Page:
Former recipients of retrievable IVC filters devices designed to capture blood clots before they enter the lungs filed legal claims against manufacturers for poor design, manufacturing and failing to warn of risks. Faulty filters punctured veins, fractured and migrated to other parts of the body causing complications.
What is an Inferior Vena Cava (IVC) Filter?
A retrievable inferior vena cava filter (IVC filter) is a small, metal device designed to stop a blood clot from traveling to the lungs, known as a pulmonary embolism. When deep vein thrombosis a blood clot in the legs develops, the filters catch them. The device resembles a metal cage. Doctors insert the device into a patient’s inferior vena cava, the vein that takes blood back to the heart and lungs. People who cannot take anticoagulants are more likely to receive a filter.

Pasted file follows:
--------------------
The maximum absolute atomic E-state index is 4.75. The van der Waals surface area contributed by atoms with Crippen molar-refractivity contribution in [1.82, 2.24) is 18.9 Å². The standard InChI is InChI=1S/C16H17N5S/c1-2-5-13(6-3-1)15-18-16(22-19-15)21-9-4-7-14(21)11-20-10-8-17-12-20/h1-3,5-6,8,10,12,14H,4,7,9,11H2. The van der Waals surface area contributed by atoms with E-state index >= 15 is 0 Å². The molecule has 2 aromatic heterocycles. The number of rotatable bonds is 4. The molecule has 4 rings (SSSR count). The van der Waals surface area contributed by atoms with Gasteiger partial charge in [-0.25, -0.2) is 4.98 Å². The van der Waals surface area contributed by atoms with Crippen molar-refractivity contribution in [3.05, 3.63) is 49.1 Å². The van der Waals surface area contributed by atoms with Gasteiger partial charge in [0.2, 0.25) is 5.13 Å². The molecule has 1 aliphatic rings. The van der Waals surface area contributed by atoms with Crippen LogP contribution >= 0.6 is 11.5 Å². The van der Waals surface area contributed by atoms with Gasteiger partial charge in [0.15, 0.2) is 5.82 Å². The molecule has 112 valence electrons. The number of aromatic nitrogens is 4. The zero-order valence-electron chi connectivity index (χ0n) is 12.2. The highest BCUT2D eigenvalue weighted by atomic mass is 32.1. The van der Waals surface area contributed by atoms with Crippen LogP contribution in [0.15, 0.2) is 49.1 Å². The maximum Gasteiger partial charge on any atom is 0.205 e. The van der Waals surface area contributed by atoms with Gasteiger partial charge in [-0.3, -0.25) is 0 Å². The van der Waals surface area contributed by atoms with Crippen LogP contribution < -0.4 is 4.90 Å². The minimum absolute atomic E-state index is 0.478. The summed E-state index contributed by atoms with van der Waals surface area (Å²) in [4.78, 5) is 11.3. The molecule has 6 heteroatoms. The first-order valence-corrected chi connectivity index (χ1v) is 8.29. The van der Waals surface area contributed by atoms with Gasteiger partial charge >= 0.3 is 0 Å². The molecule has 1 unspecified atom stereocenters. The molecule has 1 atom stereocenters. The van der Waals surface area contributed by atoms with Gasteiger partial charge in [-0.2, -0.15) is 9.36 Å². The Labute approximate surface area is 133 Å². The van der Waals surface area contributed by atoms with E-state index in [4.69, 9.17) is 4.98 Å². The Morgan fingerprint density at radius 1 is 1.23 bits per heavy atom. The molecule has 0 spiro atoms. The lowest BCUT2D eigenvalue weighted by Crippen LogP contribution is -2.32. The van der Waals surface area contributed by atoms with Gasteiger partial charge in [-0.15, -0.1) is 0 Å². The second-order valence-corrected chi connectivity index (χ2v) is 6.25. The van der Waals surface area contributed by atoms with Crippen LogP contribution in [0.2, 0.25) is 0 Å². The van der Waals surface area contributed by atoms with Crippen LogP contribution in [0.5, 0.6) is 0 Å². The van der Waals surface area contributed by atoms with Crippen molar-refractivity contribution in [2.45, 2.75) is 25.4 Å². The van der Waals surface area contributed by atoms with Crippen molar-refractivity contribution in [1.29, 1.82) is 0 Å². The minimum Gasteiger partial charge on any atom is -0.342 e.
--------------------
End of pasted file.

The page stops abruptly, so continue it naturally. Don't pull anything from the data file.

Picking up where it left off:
The FDA approved the device in 1979, and its use increased continuously through the years. By 2012, doctors inserted approximately 259,000 filters in patients. The two major companies that manufacture these filters are C.R. Bard and Cook Medical.